POLICE are warning retailers to check if cash handed to them is real or not.
It comes after a spike in reports to police about counterfeit cash.
Bayside district crime prevention coordinator Acting Sergeant Brendon Winslow said bayside police had received 21 reports of fake notes being used in the past six months alone.
Almost 120 reports were made across the South Brisbane policing district, he said.
Acting Sergeant Winslow said most attempts to pay for goods and services using counterfeit cash had involved fake $50 notes.
He urged retailers to check notes by their feel and appearance before accepting them.
“It’s difficult to make a counterfeit note look genuine and a closer inspection will help you identify a fake note from a genuine one,” he said.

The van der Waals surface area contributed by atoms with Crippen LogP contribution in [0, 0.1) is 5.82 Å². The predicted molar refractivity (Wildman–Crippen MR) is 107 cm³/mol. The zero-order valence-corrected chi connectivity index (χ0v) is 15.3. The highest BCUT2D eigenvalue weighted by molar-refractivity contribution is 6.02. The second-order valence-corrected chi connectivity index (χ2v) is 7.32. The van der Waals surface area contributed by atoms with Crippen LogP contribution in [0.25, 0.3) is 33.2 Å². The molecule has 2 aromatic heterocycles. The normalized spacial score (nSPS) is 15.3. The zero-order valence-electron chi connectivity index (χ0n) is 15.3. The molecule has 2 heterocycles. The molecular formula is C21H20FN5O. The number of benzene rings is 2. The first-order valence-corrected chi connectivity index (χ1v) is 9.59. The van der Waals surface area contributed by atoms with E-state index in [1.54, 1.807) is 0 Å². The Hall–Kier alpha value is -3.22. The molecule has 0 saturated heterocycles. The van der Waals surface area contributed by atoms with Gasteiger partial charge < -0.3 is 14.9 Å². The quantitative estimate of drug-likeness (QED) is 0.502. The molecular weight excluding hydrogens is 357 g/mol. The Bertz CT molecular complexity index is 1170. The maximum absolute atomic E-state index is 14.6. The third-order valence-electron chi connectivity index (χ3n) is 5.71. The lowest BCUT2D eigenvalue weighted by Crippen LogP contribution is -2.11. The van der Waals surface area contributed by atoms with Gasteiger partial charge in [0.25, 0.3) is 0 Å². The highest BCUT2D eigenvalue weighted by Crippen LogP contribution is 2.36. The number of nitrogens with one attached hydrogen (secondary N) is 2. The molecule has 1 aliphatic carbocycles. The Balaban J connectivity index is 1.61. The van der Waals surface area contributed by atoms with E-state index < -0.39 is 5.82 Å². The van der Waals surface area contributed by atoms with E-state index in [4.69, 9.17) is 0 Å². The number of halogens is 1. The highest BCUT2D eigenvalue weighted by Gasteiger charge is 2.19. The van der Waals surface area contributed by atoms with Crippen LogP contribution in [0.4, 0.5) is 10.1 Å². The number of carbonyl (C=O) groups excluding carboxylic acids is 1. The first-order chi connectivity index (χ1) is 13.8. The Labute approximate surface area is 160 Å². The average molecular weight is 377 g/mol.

“Often counterfeit notes are of a low quality copy. So ask yourself, does it look right?”
Counterfeit cash has no value and those paid with it are not reimbursed.
Acting Sergeant Winslow said goods and service providers had the right to refuse notes they thought were fake.
He said those who believed they had been given counterfeit cash should contact police.
“If you find you have a counterfeit note in your possession already, you should handle it as little as possible and store it securely,” he said.
Australian notes have a range of distinguishing security features like rolling colours, florescence under ultra-violet light and bird wing movements.
For more on how to distinguish Australian cash, visit the Reserve Bank of Australia’s website here.
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